Illuminating Literature: Characters in Crisis lived up to Amber's every expectation. We have completed A Jury of Her Peers, including the quizzes, and Amber is finishing the reading on Frankenstein. She happily used the Novel Notebook questions with both readings and, as predicted, loves having her Novel Notebook back.

I've appreciated the assistance in getting Amber through Frankenstein. She has found it to be more difficult to understand than she expected, but the questions in the Novel Notebook guide her to the proper meaning along with the summaries of every chapter listed in the student guide. Because of Illuminating Literature, Amber is making her way through Frankenstein without anxiety and even is able to cite examples of the literary techniques taught in the lessons.

Review of Illuminating Literature: Characters in Crisis. A high school literature program from Writing with Sharon Watson

Although my daughter has already studied a couple of the planned novels from Illuminating Literature: Characters in Crisis and won't be re-reading those novels, she still is happily anticipating Much Ado About Nothing. Amber is a huge Shakespeare fan, and can't wait to use her favorite literature program to study a Shakespeare play. I've had to promise her that Much Ado About Nothing is next after Frankenstein.

Amber is now hoping that Writing with Sharon Watson will put out one more Illuminating Literature  course prior to her high school graduation. Still, we are absolutely pleased and learning more than ever with Illuminating Literature: Characters in Crisis.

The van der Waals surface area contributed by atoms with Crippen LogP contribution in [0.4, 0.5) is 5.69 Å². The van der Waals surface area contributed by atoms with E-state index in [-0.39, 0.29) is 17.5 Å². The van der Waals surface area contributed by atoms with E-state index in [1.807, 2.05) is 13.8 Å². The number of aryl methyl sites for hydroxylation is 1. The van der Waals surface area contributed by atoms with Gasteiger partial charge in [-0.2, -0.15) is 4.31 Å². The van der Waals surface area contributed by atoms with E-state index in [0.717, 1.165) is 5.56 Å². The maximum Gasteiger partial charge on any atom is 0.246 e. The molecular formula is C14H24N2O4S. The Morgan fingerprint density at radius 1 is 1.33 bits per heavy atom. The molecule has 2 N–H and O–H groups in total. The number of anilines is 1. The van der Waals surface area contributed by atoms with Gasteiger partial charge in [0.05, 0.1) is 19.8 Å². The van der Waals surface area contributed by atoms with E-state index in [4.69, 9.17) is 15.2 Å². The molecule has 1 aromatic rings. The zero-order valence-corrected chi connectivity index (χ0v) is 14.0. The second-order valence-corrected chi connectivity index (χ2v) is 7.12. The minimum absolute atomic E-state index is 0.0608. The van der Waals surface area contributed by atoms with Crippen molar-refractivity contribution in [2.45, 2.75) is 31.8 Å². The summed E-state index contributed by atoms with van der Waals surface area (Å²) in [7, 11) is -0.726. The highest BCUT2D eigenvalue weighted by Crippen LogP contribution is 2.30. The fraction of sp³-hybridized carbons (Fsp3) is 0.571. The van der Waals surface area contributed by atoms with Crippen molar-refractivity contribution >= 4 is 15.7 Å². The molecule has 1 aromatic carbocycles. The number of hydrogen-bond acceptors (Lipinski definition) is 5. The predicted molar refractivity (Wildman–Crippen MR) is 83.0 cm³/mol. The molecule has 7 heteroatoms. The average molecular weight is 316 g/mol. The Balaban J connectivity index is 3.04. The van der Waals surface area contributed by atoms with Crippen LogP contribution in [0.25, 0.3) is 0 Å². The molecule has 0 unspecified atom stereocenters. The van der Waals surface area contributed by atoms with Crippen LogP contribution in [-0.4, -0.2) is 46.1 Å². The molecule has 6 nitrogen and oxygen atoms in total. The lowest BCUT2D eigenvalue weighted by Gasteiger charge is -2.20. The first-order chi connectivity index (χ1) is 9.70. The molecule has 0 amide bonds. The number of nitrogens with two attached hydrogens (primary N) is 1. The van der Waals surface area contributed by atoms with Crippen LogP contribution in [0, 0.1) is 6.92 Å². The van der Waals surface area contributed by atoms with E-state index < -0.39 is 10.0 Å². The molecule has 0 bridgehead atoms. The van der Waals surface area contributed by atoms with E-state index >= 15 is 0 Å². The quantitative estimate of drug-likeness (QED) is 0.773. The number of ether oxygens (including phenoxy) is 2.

Samples

If you are still on the fence about Illuminating Literature, Writing with Sharon Watson is unbelievable generous with the samples available on the website. Check out samples of both Illuminating Literature courses at https://writingwithsharonwatson.com/illuminating-literature-free-download/. In truth, we used the samples for the first portion of Characters in Crisis while waiting on the delivery of our books!



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Other members of the Homeschool Review Crew also reviewed Illuminating Literature. Please follow the link in the graphic below to read their thoughts.


Illuminating Literature: Characters in Crisis {Writing with Sharon Watson Reviews}



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3 comments:

  1. In your opinion, does this program work using it out of order or skipping books that have already been covered?

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    Replies
    1. Yes. While it might not be what the curriculum author intended, it does work skipping novels already covered. If you are concerned about missed content, the literary devices lessons are easily marked for each novel. You can have your student read through those and incorporate them into another novel.

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  2. Thank you for your review, Christy! I love all the photos you included and am so glad to see Amber's work in the Novel Notebook on "A Jury of Her Peers." And, wow, working in the waiting room and hospital--that's dedication!